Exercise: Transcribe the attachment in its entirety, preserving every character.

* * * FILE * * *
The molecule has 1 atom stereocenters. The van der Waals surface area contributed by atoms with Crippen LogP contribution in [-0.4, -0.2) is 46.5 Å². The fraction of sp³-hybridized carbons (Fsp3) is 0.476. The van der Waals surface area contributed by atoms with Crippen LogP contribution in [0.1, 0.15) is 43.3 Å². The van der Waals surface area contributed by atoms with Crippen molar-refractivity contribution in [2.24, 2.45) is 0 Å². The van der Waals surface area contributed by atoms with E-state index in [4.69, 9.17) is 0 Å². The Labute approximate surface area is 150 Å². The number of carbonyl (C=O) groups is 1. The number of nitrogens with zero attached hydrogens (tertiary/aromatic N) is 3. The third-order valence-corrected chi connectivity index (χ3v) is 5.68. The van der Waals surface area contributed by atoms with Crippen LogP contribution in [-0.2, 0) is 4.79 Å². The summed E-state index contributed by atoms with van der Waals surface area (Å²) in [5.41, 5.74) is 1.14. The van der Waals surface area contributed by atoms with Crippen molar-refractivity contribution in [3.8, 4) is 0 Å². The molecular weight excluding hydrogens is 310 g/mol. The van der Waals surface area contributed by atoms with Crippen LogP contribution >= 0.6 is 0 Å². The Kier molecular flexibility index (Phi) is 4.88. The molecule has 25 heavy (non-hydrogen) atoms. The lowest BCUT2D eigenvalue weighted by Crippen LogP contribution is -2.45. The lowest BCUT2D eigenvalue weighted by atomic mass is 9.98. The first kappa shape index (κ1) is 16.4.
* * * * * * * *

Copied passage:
The molecule has 1 atom stereocenters. The van der Waals surface area contributed by atoms with Crippen LogP contribution in [-0.4, -0.2) is 46.5 Å². The fraction of sp³-hybridized carbons (Fsp3) is 0.476. The van der Waals surface area contributed by atoms with Crippen LogP contribution in [0.1, 0.15) is 43.3 Å². The van der Waals surface area contributed by atoms with Crippen molar-refractivity contribution in [2.24, 2.45) is 0 Å². The van der Waals surface area contributed by atoms with E-state index in [4.69, 9.17) is 0 Å². The Labute approximate surface area is 150 Å². The number of carbonyl (C=O) groups is 1. The number of nitrogens with zero attached hydrogens (tertiary/aromatic N) is 3. The third-order valence-corrected chi connectivity index (χ3v) is 5.68. The van der Waals surface area contributed by atoms with Crippen LogP contribution in [-0.2, 0) is 4.79 Å². The summed E-state index contributed by atoms with van der Waals surface area (Å²) in [5.41, 5.74) is 1.14. The van der Waals surface area contributed by atoms with Crippen molar-refractivity contribution in [3.8, 4) is 0 Å². The molecular weight excluding hydrogens is 310 g/mol. The van der Waals surface area contributed by atoms with Crippen LogP contribution >= 0.6 is 0 Å². The Kier molecular flexibility index (Phi) is 4.88. The molecule has 25 heavy (non-hydrogen) atoms. The lowest BCUT2D eigenvalue weighted by Crippen LogP contribution is -2.45. The lowest BCUT2D eigenvalue weighted by atomic mass is 9.98. The first kappa shape index (κ1) is 16.4.